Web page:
Once it finds it (happens to be in J5), we have told the formula to retrieve the 4th column value (which, starting at column J, is returning column M “Population”). The last part of vlookup is rarely used and so I won’t bother to explain. Just put in the number zero. Now, in G3 you should hopefully return this value: 314,168,000. Drag it down and now try to apply the same formula to column H for GDP.

Here’s a snapshot of where we’re at now:

Hopefully you noticed some errors in columns G and H, in the form of “#N/A”. This is common in data analysis, and requires a little manual intervention. If you look at H4, you’ll see this error for the GDP value for China. This is explained by the fact that China is listed as ‘China, People’s Republic’ in the GDP list. Again, this is normal when doing analysis, and there’s no easy way around it for some situations. So what we need to do is filter columns G and H for the “#N/A” values and identify where the issue comes from. Most should be explanatory (another example is G5 and H5 for “Great Britain”, which is listed as “United Kingdom” the other lists).

To further our analysis, we want to compare our 3 lists to one another by using our extended list. We’ll create 4 additional columns.

  1. Gold Medals per Capita
  2. Total Medals per Capita
  3. Price per Gold Medal
  4. Price per Medal

The formulas for these columns will be simple: either Population divided by Gold/Total Medals, or GDP divided by Gold/Total Medals.

Your values should look like this:

If we highlight our country column, and highlight the Gold Medals per Capita column, we can create a helpful scatter plot to illustrate some data analysis. Once you’ve highlighted, go to Insert > Scatter. At this point you should have a graph like the one below, which shows how some countries (ie: Lithuania), although small, performed extremely well considering their actual population. You can create a similar graph for the other columns we created, but for purposes of this post I only explain this one.

To crunch a few numbers, Lithuania secured a gold medal for about every 2 million people who live there. If the USA had that type of efficiency, it’d take home over 150 golds as opposed to 46. China by comparison would take home 637 golds!

Please contact me for specific questions or comments about this.

GoDaddy Coupon Codes

I wanted to write a quick post about something that’s helped me a lot in my internet endeavors. So if you’re like me, you purchase domain names. And if you’re like me, you use GoDaddy, despite their awful commercials. Regardless, there are a couple sites out there with pretty legit GoDaddy coupon codes. Here’s my list of the best:

  1. GoDaddy Coupon Codes
    — OK, so not the most aesthetically pleasing blogs. Shit, it ain’t Selfware. But, notwithstanding their sloppy design and upkeep, they do seem to stay very well updated on the latest GoDaddy Coupon Codes.
  2. GoDaddy Coupon Codes
    — A little more professional, more intuitive. Neat stats like average discount and also pretty decent social functions. Though, nothing quite says you’re cheap like a Facebook status of “JUST SAVED $0.30 on a 6.99 domain name!!! LOLZ”
  3. GoDaddy Coupon Codes
    — This site is if there’s a nuclear holocaust and all servers are down except this one. Still has some relatively updated codes, but use the first two if you’re serious about saving.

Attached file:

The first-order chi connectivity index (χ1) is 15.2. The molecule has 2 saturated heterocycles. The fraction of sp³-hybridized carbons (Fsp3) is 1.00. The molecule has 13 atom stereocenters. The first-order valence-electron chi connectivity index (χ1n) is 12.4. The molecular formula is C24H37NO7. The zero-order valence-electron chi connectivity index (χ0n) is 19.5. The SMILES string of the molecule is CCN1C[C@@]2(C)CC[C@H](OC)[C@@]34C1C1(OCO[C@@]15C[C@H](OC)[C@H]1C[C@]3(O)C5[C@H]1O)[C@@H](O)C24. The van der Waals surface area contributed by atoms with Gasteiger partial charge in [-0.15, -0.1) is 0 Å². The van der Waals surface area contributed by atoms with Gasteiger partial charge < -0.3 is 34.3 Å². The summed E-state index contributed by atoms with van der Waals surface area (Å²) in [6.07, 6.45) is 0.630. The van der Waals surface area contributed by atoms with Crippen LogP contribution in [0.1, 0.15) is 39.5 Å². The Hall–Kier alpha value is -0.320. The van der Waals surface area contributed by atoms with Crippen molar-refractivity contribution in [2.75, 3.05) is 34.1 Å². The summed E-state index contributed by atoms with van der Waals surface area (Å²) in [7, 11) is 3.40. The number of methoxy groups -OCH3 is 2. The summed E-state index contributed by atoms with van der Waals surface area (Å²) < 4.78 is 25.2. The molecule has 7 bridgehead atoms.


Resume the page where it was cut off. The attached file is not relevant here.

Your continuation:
How to Enter GoDaddy Coupon Codes

Once you’ve browsed GoDaddy’s site and have found the domain you want. Simply click “Register” to begin the process. There should be about 4-5 steps, most all of them horse-pucky up-selling. If you manage to make it to the final checkout page, hold on for a second. You should see this in the middle-right of the page:
GoDaddy Coupon Code Checkout
Make sure you click “Enter Promo or Source Code” before you checkout. Simply copy/paste, and hit apply. You’ve officially saved marginal money.

“Is there an American male left who still goes to GoDaddy.com expecting to see a half-naked Danica Patrick? In a world filled with so much free Internet porn, why should we even care?” –Courtesy of San Francisco Chronicle

How to Setup Google Analytics

To setup Google Analytics, you first need your web site up and running. Check our quick guide for this, and also make sure you’ve got the Google Analytics for WordPress plugin installed.

Courtesy of Google Analytics

Also, if you haven’t signed up for a Google Account, do this now. There are too many weapons Google provides you, and they’re all for free and have a plethora of user documentation and tips.

Assuming you’ve logged into the homepage for Google Analytics, click on the Admin tab at the top right of your screen, which should take you to the Account Administration screen.

From here, click ‘+ New Account’ and proceed to enter basic details like the Name (nickname) for your account, and the URL. Once you click ‘Create Account’ you’ll be dropped off on a screen that has your Google Analytics ID (GAID), and some instructions on how to install it. At this point the ‘Tracking Status’ should say ‘Tracking Not Installed‘.

Yoast – our top recommendation for SEO plugins

Our suggestion is to use the Google Analytics for WordPress (by Yoast) plugin for your site to do this. Pull your GAID and then proceed into your WP Admin site and install the plugin if you don’t already have it. Once you install you’ll be asked to ‘select which Analytics profile to track’. Click ‘click here to authenticate with Google‘ and choose the correct email address.

Now you can select a drop down value for the correct profile (this is the Nickname you created in Google Analytics), and the corresponding GAID will populate in the next dropdown.

Or you can select a Manual entry and copy paste the GAID.

It takes up to 24 hours for Google to begin collecting data for your site, and it’s usually quicker. Let the analysis begin!